Your letter of the 5th of March came to hand a few days since.
I am very sorry if anything has been said by Colonel Williams or by anybody else that has made your situation painful. The Col. had no authority from me to say anything on the subject. My advice to you was dictated by the purest motives of private friendship and public good. It was my wish that you should do nothing that should give an opening to reflect on you, either in your private or public capacity.
The measure I advised to, I thought, was founded on justice, and perfectly consistent with the dignity of your public character. That your life was in danger seems to be generally agreed to, and that after you took measures for its security your proposition carried the strongest evidence that it was an act of necessity and not of choice, and that you was willing to do justice to the Enemy’s claims upon you if their operation could be limited to Military propriety. If any censure can happen to you it is from engaging in business before the matter was fully settled between you and General Leslie.
It is very difficult to make people think liberally which renders more delicacy and circumspection necessary. Good intentions are not always a full security against censure because they are not always sufficiently known.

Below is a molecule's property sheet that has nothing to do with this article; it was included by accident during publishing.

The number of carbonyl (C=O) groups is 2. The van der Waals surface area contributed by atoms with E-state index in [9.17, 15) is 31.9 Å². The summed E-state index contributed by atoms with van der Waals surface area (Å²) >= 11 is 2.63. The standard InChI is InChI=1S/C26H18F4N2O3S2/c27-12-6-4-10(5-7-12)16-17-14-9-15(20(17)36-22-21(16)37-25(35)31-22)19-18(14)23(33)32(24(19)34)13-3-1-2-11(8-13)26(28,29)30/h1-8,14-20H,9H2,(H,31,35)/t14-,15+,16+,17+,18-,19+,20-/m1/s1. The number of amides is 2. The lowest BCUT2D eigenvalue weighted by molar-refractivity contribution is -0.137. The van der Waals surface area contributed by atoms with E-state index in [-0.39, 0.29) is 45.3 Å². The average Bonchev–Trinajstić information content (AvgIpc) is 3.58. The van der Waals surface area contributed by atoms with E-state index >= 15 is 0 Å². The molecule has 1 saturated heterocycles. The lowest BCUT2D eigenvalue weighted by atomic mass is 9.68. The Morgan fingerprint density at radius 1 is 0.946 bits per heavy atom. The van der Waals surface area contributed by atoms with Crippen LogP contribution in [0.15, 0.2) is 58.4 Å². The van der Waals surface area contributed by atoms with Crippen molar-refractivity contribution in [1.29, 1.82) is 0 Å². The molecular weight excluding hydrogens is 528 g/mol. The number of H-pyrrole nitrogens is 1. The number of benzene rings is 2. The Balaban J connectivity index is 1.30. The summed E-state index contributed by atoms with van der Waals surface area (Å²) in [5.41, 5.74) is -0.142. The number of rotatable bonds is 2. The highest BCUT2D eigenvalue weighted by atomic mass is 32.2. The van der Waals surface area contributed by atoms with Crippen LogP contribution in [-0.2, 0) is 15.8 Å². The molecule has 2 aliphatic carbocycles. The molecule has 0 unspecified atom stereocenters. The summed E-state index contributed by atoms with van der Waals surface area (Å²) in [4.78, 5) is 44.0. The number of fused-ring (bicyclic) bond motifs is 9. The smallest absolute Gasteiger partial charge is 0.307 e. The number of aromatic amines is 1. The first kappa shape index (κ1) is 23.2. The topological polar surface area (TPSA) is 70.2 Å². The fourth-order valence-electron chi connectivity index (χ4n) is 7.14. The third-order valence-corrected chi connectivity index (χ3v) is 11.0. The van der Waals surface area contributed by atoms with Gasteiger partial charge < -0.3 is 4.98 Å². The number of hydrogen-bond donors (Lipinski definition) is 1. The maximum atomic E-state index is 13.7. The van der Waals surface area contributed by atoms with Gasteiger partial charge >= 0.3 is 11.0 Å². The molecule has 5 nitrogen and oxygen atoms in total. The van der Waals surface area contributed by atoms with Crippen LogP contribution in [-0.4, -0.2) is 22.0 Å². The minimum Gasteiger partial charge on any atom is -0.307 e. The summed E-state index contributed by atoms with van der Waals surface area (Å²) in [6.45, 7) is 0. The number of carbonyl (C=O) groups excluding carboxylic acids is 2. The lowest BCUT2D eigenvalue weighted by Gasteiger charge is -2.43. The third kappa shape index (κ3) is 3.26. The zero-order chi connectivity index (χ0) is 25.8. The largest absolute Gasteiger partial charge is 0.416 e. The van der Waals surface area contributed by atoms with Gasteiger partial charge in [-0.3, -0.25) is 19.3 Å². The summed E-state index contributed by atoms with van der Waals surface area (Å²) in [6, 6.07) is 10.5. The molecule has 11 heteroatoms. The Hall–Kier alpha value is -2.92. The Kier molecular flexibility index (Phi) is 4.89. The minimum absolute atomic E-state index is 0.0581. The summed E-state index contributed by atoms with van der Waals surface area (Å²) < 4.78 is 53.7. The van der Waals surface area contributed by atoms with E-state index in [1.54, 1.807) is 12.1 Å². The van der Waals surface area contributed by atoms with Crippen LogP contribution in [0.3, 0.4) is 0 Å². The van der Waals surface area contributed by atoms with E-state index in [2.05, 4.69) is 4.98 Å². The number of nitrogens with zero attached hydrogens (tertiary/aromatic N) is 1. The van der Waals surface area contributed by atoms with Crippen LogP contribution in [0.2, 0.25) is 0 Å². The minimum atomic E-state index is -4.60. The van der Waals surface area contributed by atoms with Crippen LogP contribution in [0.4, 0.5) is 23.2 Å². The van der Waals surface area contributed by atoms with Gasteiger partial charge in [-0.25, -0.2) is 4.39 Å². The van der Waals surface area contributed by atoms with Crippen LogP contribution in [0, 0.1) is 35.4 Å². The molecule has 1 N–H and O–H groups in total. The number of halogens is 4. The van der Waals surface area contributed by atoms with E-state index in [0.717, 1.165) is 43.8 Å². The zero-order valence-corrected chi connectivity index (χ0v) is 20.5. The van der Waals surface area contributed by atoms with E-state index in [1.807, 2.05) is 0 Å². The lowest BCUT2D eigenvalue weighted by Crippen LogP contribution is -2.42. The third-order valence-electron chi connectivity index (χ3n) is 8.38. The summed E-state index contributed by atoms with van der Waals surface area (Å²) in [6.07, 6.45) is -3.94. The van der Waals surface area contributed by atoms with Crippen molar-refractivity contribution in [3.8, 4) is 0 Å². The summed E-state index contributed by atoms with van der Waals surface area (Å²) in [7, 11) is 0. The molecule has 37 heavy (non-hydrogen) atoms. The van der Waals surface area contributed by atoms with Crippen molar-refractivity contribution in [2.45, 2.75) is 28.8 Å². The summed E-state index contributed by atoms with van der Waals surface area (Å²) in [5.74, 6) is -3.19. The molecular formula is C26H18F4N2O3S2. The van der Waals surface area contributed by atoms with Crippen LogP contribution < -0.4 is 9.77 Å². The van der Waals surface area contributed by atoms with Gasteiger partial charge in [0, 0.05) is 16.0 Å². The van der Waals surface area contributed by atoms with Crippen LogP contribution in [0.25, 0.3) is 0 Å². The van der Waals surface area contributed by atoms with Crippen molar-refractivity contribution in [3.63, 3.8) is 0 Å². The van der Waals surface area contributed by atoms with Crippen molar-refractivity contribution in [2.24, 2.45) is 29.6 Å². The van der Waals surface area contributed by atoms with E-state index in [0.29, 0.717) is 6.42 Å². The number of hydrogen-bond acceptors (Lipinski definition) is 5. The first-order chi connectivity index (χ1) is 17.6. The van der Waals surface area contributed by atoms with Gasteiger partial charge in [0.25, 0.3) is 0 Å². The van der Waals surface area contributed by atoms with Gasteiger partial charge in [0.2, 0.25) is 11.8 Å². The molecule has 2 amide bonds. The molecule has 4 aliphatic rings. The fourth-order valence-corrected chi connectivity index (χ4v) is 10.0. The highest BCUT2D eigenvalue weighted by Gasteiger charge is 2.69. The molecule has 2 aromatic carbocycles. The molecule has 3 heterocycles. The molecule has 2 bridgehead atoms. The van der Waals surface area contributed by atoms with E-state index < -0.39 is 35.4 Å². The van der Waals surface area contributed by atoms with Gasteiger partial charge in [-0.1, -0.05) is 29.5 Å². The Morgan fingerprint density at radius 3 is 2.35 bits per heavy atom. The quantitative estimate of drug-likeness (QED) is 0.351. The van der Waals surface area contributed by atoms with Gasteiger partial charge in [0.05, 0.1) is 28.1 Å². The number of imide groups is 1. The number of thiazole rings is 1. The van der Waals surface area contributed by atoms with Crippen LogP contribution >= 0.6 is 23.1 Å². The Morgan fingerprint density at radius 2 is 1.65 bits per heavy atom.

It has been my wish to serve you, and I have strove all in my power to effect your exchange, nor shall I omit any opportunity consistent with the duty and regard I owe the public at large.
I hope Congress will not interfere in the matter, nor do I believe they will. I know of no instance wherein the Militia have been neglected.
While you was a prisoner all exchanges were suspended owing to the execution of Colonel Haynes.
This Army gave a decisive proof of their sacred regard to the safety and welfare of the Militia when they agreed to embark their lives in additional danger for their security.
The measures which I took on the subject of retaliation, I believe restrained the hand of vengeance from being exercised on many of the unfortunate inhabitants.
While you was a prisoner the affair was before Congress, which put it out of my powers to say anything in particular cases while the business was generally in a state of suspense. But had I been ever so much at liberty, the Enemy had it in their power to treat the Militia different from Continental prisoners, and have always affected to discriminate in order to form an invidious distinction between the regular force and Militia which might generate into discontents.
This they will always have in their power to practice upon us, and it should be our mutual study to defeat its effect by attributing it to its true cause.
I shall not engage for your return contrary to your interest and wishes. Your own feelings must determine your conduct. I will always give you my opinion with candor, but must leave you to act for yourself.
I will acquaint General Leslie that you expect he will answer you relative to your propositions, without which you will not take any steps to render him a just equivalent.